Although not directly ham related, this is a radio issue that public service
personnel should be aware of. I have never been a fan of trunked systems
for emergency use for reasons not really fit to discuss openly. In a
nutshell, they are much more failure prone than the radios we already use.
"WASHINGTON - Caught in thick smoke in a burning suburban Cincinnati home,
veteran firefighter Robin Broxterman and her novice mate, Brian Schira,
tried to summon help on their Motorola digital radios. She called four
times, he another half dozen, according to radio logs from the 2008
For seven long minutes before concluding that contact had been lost, the
Colerain Fire Department's incident commander heard nothing discernible from
Broxterman and Schira, certainly no urgent "mayday" calls for a rescue
operation, an internal investigation found.
In the ensuing rescue effort, Broxterman, a 37-year-old mother of two, and
Schira, 31, were found dead in the basement, covered with rubble from a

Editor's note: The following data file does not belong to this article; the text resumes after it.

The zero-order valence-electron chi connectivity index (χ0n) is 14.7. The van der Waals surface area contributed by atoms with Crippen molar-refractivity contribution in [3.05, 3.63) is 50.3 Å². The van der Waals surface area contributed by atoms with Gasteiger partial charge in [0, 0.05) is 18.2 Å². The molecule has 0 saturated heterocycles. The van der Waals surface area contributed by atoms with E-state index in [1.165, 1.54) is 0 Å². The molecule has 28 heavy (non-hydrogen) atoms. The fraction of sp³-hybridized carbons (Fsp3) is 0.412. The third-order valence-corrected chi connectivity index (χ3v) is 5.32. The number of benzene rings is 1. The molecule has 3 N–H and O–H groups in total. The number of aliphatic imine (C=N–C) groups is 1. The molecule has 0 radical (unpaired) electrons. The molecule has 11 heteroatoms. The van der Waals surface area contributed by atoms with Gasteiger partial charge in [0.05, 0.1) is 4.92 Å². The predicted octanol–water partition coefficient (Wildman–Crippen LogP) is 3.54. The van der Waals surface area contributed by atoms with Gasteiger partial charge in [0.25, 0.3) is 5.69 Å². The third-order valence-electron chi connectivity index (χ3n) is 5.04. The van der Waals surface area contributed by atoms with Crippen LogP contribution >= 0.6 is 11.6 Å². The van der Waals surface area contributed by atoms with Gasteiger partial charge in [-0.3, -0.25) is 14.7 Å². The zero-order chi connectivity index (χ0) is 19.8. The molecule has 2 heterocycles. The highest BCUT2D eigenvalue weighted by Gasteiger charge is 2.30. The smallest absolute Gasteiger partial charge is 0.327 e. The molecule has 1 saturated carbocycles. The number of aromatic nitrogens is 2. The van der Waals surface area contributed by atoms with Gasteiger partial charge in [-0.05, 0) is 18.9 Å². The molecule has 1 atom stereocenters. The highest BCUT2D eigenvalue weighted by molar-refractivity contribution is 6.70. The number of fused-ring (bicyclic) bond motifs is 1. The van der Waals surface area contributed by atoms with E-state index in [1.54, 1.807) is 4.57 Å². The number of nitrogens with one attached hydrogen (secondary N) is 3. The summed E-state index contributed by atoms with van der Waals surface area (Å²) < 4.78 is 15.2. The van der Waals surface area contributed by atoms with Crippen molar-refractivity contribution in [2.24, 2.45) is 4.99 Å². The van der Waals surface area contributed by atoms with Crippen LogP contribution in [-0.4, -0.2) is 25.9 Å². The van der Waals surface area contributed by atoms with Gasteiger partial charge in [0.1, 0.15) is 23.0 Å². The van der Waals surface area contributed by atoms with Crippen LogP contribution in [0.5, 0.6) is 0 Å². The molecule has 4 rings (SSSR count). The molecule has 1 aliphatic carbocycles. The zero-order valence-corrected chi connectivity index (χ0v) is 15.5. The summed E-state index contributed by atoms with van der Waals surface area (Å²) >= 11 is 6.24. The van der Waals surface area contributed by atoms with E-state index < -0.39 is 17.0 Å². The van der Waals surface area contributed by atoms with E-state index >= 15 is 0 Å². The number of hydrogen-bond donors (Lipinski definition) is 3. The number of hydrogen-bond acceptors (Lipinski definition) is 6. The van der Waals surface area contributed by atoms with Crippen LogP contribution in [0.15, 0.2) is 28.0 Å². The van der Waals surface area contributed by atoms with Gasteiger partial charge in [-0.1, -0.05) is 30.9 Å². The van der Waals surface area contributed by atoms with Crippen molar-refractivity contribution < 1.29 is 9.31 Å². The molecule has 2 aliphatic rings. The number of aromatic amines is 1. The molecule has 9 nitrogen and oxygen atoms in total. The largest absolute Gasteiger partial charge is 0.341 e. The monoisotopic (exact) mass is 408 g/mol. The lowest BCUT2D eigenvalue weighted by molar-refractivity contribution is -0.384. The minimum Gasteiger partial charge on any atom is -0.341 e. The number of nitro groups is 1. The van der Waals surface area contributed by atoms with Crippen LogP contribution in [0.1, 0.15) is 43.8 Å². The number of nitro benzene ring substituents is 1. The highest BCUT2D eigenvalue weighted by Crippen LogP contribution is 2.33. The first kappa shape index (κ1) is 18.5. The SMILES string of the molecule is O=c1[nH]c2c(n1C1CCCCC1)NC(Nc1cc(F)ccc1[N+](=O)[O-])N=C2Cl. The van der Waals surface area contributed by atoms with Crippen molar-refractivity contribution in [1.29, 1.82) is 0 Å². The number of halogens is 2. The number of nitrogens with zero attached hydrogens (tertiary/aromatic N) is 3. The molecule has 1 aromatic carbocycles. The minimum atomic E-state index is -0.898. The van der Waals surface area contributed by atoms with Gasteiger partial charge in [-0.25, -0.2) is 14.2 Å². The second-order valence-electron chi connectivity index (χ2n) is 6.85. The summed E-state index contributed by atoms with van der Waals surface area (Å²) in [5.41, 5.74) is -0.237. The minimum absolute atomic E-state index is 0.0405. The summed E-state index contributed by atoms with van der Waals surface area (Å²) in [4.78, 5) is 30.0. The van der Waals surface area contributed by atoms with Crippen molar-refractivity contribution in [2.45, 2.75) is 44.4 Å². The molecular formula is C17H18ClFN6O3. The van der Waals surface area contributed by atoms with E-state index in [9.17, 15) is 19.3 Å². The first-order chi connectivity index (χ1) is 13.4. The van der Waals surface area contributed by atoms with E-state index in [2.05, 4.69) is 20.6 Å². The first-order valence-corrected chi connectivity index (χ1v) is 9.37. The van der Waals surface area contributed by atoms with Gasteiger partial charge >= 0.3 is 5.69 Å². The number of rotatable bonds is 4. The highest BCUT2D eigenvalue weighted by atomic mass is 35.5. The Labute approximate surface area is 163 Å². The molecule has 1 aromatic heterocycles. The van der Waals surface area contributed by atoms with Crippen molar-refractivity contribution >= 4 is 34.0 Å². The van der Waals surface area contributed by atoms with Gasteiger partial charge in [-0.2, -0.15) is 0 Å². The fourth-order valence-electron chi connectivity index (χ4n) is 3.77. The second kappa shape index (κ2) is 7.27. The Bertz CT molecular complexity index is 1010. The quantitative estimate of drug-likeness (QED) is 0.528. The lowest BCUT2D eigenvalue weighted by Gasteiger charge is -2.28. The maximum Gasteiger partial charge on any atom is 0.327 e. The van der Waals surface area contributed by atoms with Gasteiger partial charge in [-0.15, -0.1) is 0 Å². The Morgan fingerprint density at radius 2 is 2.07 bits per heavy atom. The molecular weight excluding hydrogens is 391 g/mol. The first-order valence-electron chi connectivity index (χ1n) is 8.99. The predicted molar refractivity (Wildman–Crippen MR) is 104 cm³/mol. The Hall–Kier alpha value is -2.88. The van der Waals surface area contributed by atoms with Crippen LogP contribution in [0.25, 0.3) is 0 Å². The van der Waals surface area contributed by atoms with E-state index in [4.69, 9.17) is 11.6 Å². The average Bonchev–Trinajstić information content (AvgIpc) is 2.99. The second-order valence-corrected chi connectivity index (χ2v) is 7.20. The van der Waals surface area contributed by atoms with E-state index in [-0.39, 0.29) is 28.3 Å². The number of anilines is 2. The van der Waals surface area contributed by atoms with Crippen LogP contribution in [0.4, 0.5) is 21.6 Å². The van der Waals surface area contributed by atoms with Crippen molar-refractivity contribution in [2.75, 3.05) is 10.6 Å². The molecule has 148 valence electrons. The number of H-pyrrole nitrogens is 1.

"No firefighter should have to die because of a radio that doesn't work,"
said Arlene Zang, Broxterman's mother and a firefighter herself, while
conceding that other factors influenced the tragedy.
Many of the nation's biggest fire departments, spooked by allegations that
Motorola's digital radio failures contributed to the deaths of at least five
firefighters, the disabling of a sixth and scores of close calls, have
limited use of the glitzy gadgets acquired in a post-Sept. 11
emergency-communications spending splurge.
From the same page:
"Fire departments in New York City, Chicago, Los Angeles, Boston, Phoenix
and Boise, Idaho - communities that have spent tens of millions of dollars
on the new equipment - are so leery of problems that they won't use digital
radios at fire scenes.
Boston firefighters "are not to use digital radios," said Joseph Brooks,
radio supervisor for the city's Fire Department. "They don't have them
because I said no."